How I Got Started with Competition Shooting

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Since this blog of mine is directed more toward newer shooters and people who are curious about competitive shooting, I'd like to to make clear:


The only reason I got into USPSA was by accident. I was checking out some YouTube videos about becoming a better handgun shooter, and the first videos I saw were a series called Hot Shots presented by Cheaper Than Dirt. They gave a really cool look into the daily lives of professional shooters like Max Michel, Jerry Miculek, and Clint Upchurch.

Once I saw these videos, I became curious about matches near where I lived.

I decided to go to American Bros. In Arms, a local gun shop in Sioux City, to ask around. I met three really cool guys, Chase, Tim and Nic, and they took a lot of time out of their day to answer my questions about speed shooting. I first got started in some local "outlaw matches" (or matches not sanctioned by any organizations). I was incredibly slow, but I was making accurate shots and making sure I was doing everything in a safe manner.

I was immediately hooked! Chase, Nic and I started training together and going to USPSA matches in Omaha, NE and Sioux Falls, SD.

Before the start of any match, USPSA affiliated or not, a range officer (RO) gives a safety briefing and explains expectations for all competitors.

They show all of us where all of the safe areas are to inspect your gun and dry fire if necessary. They go through all of the range commands (load and make ready, are you ready, standby, "beep") and enough of the basic rules to get you through the match safely.

They pay special attention to the "180" rule, meaning no shooting past 90 degrees on either side of you, and to leave the gun holstered unless you're in a safe area or have been given the ok by an RO. Otherwise, either of these actions will result in disqualification for the remainder of the match.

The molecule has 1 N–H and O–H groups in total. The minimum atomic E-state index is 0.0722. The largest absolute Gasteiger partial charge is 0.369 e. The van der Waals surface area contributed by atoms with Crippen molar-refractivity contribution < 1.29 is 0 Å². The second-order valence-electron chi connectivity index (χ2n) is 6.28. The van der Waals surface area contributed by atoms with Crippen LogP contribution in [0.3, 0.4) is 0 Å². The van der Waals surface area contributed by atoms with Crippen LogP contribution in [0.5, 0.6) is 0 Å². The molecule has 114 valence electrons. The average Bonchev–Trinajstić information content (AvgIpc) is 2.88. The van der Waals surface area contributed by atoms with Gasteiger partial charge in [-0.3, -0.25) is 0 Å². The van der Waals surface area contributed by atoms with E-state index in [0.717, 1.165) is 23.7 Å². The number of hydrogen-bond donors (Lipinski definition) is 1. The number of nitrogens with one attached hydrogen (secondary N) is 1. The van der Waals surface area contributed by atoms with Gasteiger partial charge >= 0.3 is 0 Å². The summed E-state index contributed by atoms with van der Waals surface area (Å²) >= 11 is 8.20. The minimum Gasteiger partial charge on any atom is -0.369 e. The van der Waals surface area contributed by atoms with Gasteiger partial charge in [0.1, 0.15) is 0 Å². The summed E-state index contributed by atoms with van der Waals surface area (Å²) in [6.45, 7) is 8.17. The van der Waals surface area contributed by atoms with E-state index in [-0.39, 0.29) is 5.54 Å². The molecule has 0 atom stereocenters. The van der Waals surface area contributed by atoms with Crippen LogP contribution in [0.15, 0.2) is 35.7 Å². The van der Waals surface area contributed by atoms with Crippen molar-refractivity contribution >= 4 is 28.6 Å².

If you have common sense and remember the 5 rules of gun safety, you'll be good to go:

1) Treat every gun as if it were loaded
2) Always remember to keep your gun pointed in a safe direction
3) Never point your gun at anything you don’t intend to shoot.
4) Always keep your finger off the trigger until you are ready to shoot.
5) Be sure of your target and what is beyond.

No pressure! I actually got disqualified from my first USPSA match in Sioux Falls because I "broke the 180." I thought it was a lame call since it was so close, but I was a good sport and still learned a ton of cool things after I put my stuff away.

After that match, my friends initiated me into their group by buying me a meal at the local Dairy Queen, and that has been a tradition for our shooting group ever since.

USPSA is a ton of fun, but being safe is everyone's responsibility, whether you're a new shooter or a professional.

Getting comfortable with all of the controls on your handgun is more important than anything else before getting into competition shooting.

I've heard many people say they want to go and watch a match first before they start competing. I promise you-- you're more than welcome to watch, but once you see how fun it is, you'll wish you brought your stuff to compete. I am good friends with the guys I first met at my first match, and I keep in touch with them to this very day.

As fellow shooters, we want to encourage you to grow in your shooting abilities and are willing to help in any way we can.

What are you waiting for? Your new shooting family is waiting for you.